He indicated that “a secretariat will be created to take charge of implementing the NCCTE’s activities and objectives.”

Okasha said that the NCCTE included 13 public figures who would also contribute their views to the national strategy on combating terrorism and extremism. “While some of these are independent clerics, others are secularists who can contribute innovative ideas on how to rid Egypt of the threats of terrorism and extremism,” Okasha said.

“The NCCTE’s members also include former grand mufti Ali Gomaa, poet and writer Farouk Guweida, political analyst Abdel-Moneim Said, former minister of culture Mohamed Saber Arab, former head of State Security Fouad Allam, actor Mohamed Sobhi, head of the State Information Service and Al-Ahram political analyst Diaa Rashwan, presidential advisor for religious affairs Osama Al-Azhari, sociologist Hoda Zakaria, and Coptic journalist Hani Labib,” he said.

Okasha indicated that the council had begun coordinating Arab positions on terrorism-related issues and establishing a Pan-Arab entity to this end. “The council will coordinate with Arab countries like Saudi Arabia and the United Arab Emirates in pursuing legal measures against countries sponsoring terrorism like Qatar and Turkey,” he said.

He drew attention to the need for further contacts with the United Kingdom, “as this is a country which gives shelter to the world’s most dangerous radical Islamist elements. It gives a lot of assistance to these elements, which like to introduce themselves to Western societies as the ‘victims of Arab dictatorships’, not to mention the fact that London has become the capital of the international organisation of Muslim Brotherhood,” Okasha said.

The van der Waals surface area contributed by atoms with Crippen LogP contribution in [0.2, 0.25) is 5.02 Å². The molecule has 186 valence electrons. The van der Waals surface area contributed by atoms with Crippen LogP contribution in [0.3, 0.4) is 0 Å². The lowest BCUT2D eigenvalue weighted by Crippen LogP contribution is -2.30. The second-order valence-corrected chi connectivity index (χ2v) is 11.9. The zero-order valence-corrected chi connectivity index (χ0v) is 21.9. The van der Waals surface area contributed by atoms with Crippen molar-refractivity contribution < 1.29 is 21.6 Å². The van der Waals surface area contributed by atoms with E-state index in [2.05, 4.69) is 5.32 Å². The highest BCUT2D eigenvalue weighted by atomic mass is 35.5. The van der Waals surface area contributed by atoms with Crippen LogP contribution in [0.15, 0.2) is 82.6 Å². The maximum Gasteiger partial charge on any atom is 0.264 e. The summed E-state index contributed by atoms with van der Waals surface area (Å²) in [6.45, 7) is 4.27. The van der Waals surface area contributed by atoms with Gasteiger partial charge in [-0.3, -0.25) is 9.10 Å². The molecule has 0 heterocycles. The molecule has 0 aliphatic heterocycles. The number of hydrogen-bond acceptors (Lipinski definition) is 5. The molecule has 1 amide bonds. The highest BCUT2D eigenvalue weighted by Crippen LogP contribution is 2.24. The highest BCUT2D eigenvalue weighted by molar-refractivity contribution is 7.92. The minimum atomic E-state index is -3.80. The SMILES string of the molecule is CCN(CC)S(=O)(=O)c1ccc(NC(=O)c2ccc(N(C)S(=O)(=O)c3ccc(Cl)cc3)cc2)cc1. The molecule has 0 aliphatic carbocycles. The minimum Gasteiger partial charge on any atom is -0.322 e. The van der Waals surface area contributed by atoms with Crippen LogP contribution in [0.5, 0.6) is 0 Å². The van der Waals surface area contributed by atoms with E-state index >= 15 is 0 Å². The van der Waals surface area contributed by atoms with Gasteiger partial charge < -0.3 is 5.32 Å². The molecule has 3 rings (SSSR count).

UK Minister of State for Middle East Affairs Alistair Burt paid a surprise visit to Egypt last month to discuss Egypt’s growing worries about Britain giving shelter to terrorist and extremist elements. In an article in Al-Ahram, Burt said that “although Britain has not decided to ban the Muslim Brotherhood organisation as other countries have done, the UK has tightened monitoring on the group’s activities and visa requests by its members and is also monitoring sources of funding for the Brotherhood.”

However, Okasha described Burt’s comments as “hypocritical, ignoring the fact that radical Islamists exploit the UK as a transition station for infiltrating European capitals to spread their extremist ideology and jihadist ideas.”

NCCTE member and prominent political strategist Abdel-Moneim Said said in an interview with Al-Ahram that the formation of the council had come after the security forces had had impressive success in fighting terrorist groups like Hasm, a militant group widely believed to be the military arm of the outlawed Muslim Brotherhood.

“But the war against terrorism should no longer rely on the security forces alone, and it was for this reason that the NCCTE was created,” Said said, explaining that “the fight against terrorism should focus on reforming religious discourse and eliminating extremist ideas that risk turning Egypt and other Arab countries into breeding grounds for terrorists.”

Said said the “NCCTE should represent a qualitative step in the war against terrorism and extremism.”

“This war was at first the responsibility of the security forces alone. Then Al-Azhar joined the war in a second stage to confront extremist ideals and reform religious discourse, and now comes the NCCTE in a third stage to mobilise the state and society as a whole in the war,” Said said, arguing that the “NCCTE should primarily target the Muslim Brotherhood because this is the organisation that created Political Islam and spread this venomous ideology throughout the world.”